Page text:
It was the late 1950s when scientists began to explore an important, long neglected portion of human nutrition – chromium. The value of trace minerals in nutrition had been known for a long time, but little was understood about this mineral, except that it graced the bumpers of shiny cars.
Well, what scientists found was incredible. There are few readily available sources of chromium in our diet, yet it is vital. In the late 1950s, animal studies showed that chromium had the effect of making insulin more effective in the body’s cells, helping our bodies to process carbohydrates (Reference 1). Human studies began in 1963 and similar effects have been shown (Reference 2).
By the late 1970s, chromium supplementation was seen to help lower the amount of serum cholesterol in the body. One study on 20 graduate students showed that those who supplemented their diets with brewer’s yeast, a high source of chromium, lowered their average blood cholesterol levels by more than 20 percent (Reference 3).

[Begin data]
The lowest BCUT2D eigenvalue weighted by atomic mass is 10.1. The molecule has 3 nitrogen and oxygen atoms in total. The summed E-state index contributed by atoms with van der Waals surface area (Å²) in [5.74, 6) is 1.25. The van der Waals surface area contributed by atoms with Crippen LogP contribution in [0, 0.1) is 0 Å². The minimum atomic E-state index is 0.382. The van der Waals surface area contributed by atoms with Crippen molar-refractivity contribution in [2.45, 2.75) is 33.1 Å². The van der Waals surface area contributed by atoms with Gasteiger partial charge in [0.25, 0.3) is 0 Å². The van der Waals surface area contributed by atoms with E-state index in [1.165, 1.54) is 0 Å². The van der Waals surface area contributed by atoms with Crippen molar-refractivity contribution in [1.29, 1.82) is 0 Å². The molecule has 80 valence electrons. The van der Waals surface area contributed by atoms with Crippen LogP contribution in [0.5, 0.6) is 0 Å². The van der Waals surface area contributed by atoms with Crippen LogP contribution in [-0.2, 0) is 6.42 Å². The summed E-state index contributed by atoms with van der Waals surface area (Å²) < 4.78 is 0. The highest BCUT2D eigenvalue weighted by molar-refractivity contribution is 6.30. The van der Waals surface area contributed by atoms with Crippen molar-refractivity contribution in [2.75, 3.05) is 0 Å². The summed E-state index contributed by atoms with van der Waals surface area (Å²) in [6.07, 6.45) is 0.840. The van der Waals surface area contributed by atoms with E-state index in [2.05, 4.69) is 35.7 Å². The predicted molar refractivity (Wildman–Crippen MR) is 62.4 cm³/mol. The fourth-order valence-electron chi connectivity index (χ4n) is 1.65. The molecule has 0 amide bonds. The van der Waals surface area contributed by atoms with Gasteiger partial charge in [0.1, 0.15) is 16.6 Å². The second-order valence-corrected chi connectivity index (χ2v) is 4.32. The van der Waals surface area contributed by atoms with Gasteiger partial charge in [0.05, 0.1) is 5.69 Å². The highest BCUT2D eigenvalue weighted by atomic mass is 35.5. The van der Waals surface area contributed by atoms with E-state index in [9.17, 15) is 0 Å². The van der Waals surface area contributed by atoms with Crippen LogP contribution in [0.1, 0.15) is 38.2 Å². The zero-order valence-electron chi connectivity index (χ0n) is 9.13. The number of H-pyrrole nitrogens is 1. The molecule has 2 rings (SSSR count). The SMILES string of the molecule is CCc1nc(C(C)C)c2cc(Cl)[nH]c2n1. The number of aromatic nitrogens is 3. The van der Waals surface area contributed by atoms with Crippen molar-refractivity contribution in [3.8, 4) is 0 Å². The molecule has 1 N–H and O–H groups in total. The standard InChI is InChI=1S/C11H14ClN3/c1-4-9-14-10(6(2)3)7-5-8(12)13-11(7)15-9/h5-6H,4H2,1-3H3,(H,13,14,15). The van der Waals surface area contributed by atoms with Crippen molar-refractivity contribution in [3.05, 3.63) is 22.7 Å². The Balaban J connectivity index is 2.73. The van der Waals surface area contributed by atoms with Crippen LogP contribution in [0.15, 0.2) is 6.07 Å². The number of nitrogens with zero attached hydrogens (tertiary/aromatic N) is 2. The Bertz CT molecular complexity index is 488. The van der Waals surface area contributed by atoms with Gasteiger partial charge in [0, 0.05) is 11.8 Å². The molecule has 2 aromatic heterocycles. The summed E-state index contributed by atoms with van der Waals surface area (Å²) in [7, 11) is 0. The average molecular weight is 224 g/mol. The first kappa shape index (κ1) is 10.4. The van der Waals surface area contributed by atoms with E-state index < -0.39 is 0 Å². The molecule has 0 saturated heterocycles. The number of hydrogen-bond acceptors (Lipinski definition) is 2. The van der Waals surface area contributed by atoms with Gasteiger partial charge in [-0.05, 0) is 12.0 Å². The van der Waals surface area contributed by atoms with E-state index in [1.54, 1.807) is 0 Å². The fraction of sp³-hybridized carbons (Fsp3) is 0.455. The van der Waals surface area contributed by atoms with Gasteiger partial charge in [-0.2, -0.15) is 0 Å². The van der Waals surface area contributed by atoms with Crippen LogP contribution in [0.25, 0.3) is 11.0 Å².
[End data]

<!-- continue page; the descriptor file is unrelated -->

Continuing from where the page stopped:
In the years since these results were reported at an important conference (“Chromium in Nutrition and Metabolism”), knowledge about minerals and nutrition has grown substantially. The value of chelated minerals-minerals attached to amino acids to aid in their absorption-is just one example.
In 1992, Walter Mertz, a U.S. Department of Agriculture scientist wrote that chromium deficiency can lead, indirectly, to heart disease. Since chromium affects the way our bodies metabolize fats and carbohydrates, poor metabolizing of fats can lead to high cholesterol levels and, therefore, heart disease (Reference 4).
- “Chromium in Nutrition & Metabolism: Proceedings of the Symposium on Chromium & Nutrition & Metabolism held in Sherbrooke, Canada July 13-15, 1979” Published by Elsevier North, Holland.
- Mertz, W., “Chromium in Human Nutrition: A Review,” Journal of Nutrition 123:626-633. 1993 as cited in Albion Research Notes October 1993
The U.S. Food and Drug Administration has not evaluated this page’s information. The products described are intended solely as food supplements to enhance general health, and are not intended to diagnose, treat, cure, or prevent any disease. Nothing listed here should be considered as medical advice for dealing with a given problem. You should consult your health care professional for individual guidance for specific health problems.